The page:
Why do people turn to terrorism? Social scientists have offered many insightful answers to this question ranging from education, poverty, and inequalities to the effects of political regimes. And yet, we are still far from providing a definite solution to this puzzle. Our project, funded by the Harry Frank Guggenheim Foundation, seeks to provide an answer to this question by focusing on the long-term historical legacies of political violence. We analyze how civil wars in the distant past (the nineteenth century) in the Basque Country in Spain could have left an imprint on beliefs and preferences that partly explain the outbreak of terrorism in the 1970s.
We use archival data from the three Basque provinces to collect information about political violence across villages in the nineteenth century. During the nineteenth century, there were two civil wars in Spain that were fought mainly in the Basque Lands. We have collected several indicators from archival and secondary sources of support for one of the warring factions, the one devoted to the defense of Basque autonomy and laws (the “Carlists”), across villages. These indicators include deserters of the Army, votes for Carlist candidates in elections immediately after the second civil war, and subscriptions to the main Carlist journal during the first civil war. We found a positive association between these indicators and support for political violence in the 1970s, which indicates that the legacy of political violence in the past has indeed affected the outbreak of terrorism one hundred years later.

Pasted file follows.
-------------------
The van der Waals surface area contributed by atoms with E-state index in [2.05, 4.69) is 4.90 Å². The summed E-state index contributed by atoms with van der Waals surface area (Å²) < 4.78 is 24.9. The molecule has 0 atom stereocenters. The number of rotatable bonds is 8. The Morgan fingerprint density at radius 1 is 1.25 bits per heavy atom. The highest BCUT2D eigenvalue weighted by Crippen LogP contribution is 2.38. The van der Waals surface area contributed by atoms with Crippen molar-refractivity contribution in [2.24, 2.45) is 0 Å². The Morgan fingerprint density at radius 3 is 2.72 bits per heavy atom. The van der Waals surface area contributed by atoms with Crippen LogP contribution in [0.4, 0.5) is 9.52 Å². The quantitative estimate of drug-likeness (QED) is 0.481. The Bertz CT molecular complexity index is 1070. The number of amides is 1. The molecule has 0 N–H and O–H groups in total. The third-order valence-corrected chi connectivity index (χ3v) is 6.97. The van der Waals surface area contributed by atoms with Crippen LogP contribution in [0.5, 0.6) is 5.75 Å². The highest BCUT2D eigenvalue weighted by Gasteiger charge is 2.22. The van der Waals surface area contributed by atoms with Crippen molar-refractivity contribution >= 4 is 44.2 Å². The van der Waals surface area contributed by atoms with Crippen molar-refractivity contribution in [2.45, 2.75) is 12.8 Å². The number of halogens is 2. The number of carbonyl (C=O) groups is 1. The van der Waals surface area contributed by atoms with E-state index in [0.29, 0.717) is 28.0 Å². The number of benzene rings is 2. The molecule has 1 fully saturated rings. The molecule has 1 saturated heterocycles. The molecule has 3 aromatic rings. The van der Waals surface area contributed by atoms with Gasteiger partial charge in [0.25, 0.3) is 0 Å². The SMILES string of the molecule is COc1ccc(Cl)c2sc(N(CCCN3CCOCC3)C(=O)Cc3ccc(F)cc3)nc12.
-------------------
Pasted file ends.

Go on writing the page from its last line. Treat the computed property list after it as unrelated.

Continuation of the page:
Civil wars left a legacy of distrust and alienation toward the state that can persist through generations, paving the way to violent responses to perceived threats.
Our research has tried to go more in depth into the mechanisms connecting political violence in the nineteenth century and beliefs and preferences in the 1970s. We found that civil wars left a legacy of distrust and alienation toward the state that can persist through generations, paving the way to violent responses to perceived threats. The research also shows that the transmission of these legacies was especially strong in communities that have remained largely isolated in the century that separates the civil wars from the terrorism of the 1970s.